USB-C (also known as USB 3.1) will be much simpler, it has no up or down, completely reversible, like the Apple Lightning plug.  And both ends of the USB-C cable are the same, great!.  It also has 12V of power instead of the older USB 2.0 5V.  This means you can do more with the USB connection and run periphers that require more juice for mechanical or processing power.  It is also faster to transmit data, up to 10 Gbps, compared to USB 3.0's 4.8 Gbps or USB 2.1's 480 Mbps.

Now converge the two, new MacBook and USB-C.  Sounds like a great idea, however Apple only put 1 USB-C port on the new Mac which may not sound so bad except this single USB-C port handles AC power, USB peripherals like flash drives & scanners, and display video (like a second screen).  For all those devices that don't have USB-C connectors, Apple (and the enormous cottage industry of 3rd parties) will make adapters available.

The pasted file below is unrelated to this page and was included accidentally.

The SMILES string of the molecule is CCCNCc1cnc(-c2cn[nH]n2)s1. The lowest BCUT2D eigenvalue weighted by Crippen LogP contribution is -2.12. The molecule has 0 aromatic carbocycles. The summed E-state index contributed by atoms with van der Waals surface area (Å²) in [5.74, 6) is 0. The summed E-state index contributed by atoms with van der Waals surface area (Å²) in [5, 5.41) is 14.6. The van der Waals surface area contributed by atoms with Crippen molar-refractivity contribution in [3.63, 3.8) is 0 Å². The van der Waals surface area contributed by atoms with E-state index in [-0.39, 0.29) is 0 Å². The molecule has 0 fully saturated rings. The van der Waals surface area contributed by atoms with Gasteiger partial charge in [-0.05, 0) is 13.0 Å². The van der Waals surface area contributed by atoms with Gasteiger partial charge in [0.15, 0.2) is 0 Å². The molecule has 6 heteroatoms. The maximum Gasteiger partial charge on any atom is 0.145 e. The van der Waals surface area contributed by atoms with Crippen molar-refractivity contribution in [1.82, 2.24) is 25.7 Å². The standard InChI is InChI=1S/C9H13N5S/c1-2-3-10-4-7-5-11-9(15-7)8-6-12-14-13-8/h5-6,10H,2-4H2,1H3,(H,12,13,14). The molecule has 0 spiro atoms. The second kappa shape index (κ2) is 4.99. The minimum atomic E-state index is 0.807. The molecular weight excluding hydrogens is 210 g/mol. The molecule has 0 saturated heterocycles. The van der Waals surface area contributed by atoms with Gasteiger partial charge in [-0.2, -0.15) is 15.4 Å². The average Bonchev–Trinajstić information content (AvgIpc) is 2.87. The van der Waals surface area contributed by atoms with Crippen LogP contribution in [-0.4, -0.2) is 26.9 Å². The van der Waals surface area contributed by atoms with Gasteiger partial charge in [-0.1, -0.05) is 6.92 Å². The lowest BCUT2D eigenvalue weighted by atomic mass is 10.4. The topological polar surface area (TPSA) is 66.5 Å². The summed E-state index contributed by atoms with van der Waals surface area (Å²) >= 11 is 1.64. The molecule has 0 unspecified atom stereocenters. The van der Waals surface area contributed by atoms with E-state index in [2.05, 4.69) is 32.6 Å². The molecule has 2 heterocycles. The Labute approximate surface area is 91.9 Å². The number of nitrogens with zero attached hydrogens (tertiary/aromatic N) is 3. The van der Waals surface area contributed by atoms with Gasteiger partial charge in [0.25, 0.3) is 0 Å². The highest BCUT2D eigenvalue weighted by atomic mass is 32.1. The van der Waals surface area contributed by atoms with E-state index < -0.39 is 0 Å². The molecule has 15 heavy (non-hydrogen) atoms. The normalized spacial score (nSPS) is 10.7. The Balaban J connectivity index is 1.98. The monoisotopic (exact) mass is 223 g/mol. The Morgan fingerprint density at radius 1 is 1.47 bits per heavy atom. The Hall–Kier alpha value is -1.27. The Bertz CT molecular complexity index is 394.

More importantly, you need a multiport adapter, like the one available from Apple.  I keep my MacBook Air plugged in all day while I work, I run a second display at my desk, I also need to plug in a flash drive now and then.  This means with no USB-C peripherals available yet, while I'm on the bleeding edge, I need to buy many adapters and carry them around with me.  In 18 months we'll look back at this and say, no big deal, that got fixed.  But in the meantime, I need ports until the rest of my attached world conforms.